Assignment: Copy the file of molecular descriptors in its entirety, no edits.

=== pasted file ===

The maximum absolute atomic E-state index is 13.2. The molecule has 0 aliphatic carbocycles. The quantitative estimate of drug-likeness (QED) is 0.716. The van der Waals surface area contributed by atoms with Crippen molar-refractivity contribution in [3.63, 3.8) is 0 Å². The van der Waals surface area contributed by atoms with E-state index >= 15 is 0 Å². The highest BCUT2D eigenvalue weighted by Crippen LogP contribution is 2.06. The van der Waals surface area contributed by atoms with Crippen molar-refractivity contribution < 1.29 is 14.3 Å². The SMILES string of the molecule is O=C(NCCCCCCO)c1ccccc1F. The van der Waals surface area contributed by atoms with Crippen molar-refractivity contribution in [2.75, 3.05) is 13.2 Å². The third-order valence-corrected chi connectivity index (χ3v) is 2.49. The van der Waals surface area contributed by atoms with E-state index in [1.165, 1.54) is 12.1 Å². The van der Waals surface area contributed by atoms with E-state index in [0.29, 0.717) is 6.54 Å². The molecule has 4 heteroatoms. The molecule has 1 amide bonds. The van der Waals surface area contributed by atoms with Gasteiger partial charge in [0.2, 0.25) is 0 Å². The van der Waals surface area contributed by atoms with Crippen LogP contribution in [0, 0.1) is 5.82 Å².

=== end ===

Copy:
The maximum absolute atomic E-state index is 13.2. The molecule has 0 aliphatic carbocycles. The quantitative estimate of drug-likeness (QED) is 0.716. The van der Waals surface area contributed by atoms with Crippen molar-refractivity contribution in [3.63, 3.8) is 0 Å². The van der Waals surface area contributed by atoms with E-state index >= 15 is 0 Å². The highest BCUT2D eigenvalue weighted by Crippen LogP contribution is 2.06. The van der Waals surface area contributed by atoms with Crippen molar-refractivity contribution < 1.29 is 14.3 Å². The SMILES string of the molecule is O=C(NCCCCCCO)c1ccccc1F. The van der Waals surface area contributed by atoms with Crippen molar-refractivity contribution in [2.75, 3.05) is 13.2 Å². The third-order valence-corrected chi connectivity index (χ3v) is 2.49. The van der Waals surface area contributed by atoms with E-state index in [1.165, 1.54) is 12.1 Å². The van der Waals surface area contributed by atoms with E-state index in [0.29, 0.717) is 6.54 Å². The molecule has 4 heteroatoms. The molecule has 1 amide bonds. The van der Waals surface area contributed by atoms with Gasteiger partial charge in [0.2, 0.25) is 0 Å². The van der Waals surface area contributed by atoms with Crippen LogP contribution in [0, 0.1) is 5.82 Å².